What is Grey Box Testing?

Updated: May 9, 2021


Grey Box Software Testing
Grey Box Software Testing

Types of software testing


Pre-requisite - Types of testing, how they are related?


Software testing is an integral and most critical part of the software development life cycle (SDLC). In today's age, there is software for every possible human need. It is important for software professionals to understand what are the different ways to test software.



Three software testing types -

  1. Black Box Testing

  2. White Box Testing

  3. Grey Box Testing



Grey Box Testing


A proportionate combination of White Box and Black Box Testing, Grey Box Testing is performed with partial knowledge of the internal structure of the application and limited knowledge of the functionality of the system. Grey box testing involves access to internal coding like in white box Testing. Functional testing is done using Black-box testing techniques. As a hybrid method, it is found to be better when code is not developed completely and not all functionality is available to test. Hence grey box testing can start early in SDLC. It is most commonly used to search and identify defects due to improper code structure. It improves the testing coverage by concentrating on all layers of a complex system.


Advantages of Grey-Box Testing -

  1. As Grey Box Testing is a blend of White Box and Black Box testing techniques, it provides the best of both worlds.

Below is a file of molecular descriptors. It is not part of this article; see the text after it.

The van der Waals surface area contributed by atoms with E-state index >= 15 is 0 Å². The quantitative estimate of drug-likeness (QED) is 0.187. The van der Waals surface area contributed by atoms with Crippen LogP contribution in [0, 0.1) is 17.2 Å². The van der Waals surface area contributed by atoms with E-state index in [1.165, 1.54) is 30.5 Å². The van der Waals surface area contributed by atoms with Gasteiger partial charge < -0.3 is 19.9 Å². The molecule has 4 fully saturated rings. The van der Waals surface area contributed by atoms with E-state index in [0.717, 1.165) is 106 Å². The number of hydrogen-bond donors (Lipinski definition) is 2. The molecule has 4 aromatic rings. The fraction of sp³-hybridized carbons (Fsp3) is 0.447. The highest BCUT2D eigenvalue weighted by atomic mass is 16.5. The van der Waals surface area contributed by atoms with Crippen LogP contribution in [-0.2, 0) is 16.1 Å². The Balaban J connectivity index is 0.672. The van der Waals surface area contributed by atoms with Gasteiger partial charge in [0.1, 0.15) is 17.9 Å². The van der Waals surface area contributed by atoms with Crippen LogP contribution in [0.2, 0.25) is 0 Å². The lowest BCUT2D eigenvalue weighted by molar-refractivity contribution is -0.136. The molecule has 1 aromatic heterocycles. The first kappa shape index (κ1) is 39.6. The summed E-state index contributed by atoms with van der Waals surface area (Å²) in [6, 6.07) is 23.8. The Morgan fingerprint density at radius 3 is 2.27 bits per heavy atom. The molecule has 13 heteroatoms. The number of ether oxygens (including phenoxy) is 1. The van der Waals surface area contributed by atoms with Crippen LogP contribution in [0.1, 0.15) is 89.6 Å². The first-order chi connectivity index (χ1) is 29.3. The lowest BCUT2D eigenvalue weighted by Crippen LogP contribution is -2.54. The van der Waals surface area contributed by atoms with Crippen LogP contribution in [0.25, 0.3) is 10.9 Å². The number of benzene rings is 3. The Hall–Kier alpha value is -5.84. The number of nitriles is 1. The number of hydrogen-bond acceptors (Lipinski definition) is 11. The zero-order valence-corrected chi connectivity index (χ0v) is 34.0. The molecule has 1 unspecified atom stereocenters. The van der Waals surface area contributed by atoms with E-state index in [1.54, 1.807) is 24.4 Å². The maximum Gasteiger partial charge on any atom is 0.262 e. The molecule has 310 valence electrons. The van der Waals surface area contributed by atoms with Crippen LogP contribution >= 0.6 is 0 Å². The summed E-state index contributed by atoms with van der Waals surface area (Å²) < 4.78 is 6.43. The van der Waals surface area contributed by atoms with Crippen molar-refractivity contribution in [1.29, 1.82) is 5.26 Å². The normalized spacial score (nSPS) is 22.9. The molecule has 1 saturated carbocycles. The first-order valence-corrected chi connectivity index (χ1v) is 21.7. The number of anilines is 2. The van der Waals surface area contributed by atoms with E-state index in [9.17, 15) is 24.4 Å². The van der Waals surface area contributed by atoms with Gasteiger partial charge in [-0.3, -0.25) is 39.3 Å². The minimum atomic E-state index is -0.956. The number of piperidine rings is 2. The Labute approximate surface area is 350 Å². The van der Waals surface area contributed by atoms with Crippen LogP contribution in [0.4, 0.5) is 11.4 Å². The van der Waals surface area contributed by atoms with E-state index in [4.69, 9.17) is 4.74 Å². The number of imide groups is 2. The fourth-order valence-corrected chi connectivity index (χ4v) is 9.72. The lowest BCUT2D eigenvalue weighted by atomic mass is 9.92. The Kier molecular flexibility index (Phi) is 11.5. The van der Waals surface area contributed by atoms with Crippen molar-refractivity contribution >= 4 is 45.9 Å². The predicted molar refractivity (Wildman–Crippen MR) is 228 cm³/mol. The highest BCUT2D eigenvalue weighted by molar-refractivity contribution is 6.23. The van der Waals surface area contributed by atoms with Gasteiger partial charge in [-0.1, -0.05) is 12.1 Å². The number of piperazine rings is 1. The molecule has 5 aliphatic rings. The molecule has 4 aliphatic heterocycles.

2. Grey Box tests are carried out based on the state-based models, functional specification, architecture, or UML Diagrams of the target system.

  3. The testing process is performed from the point of view of a user instead of a developer, which helps uncover flaws that the developers might miss.

  4. It allows testers to arrange tests based on the data of the target system, potentially uncovering more significant vulnerabilities with less effort and cost.

Disadvantages of Grey-Box Testing -

  1. Grey Box Testing does not include complete White Box Testing due to inaccessible source code/binaries.

  2. For a distributed system, it becomes difficult to associate defects using Grey Box Testing.

  3. It does not provide testers access to any source code and they may miss certain critical vulnerabilities.

  4. Testing all the potential inputs is time-consuming.


Learn Advance - How to write a Test Plan?

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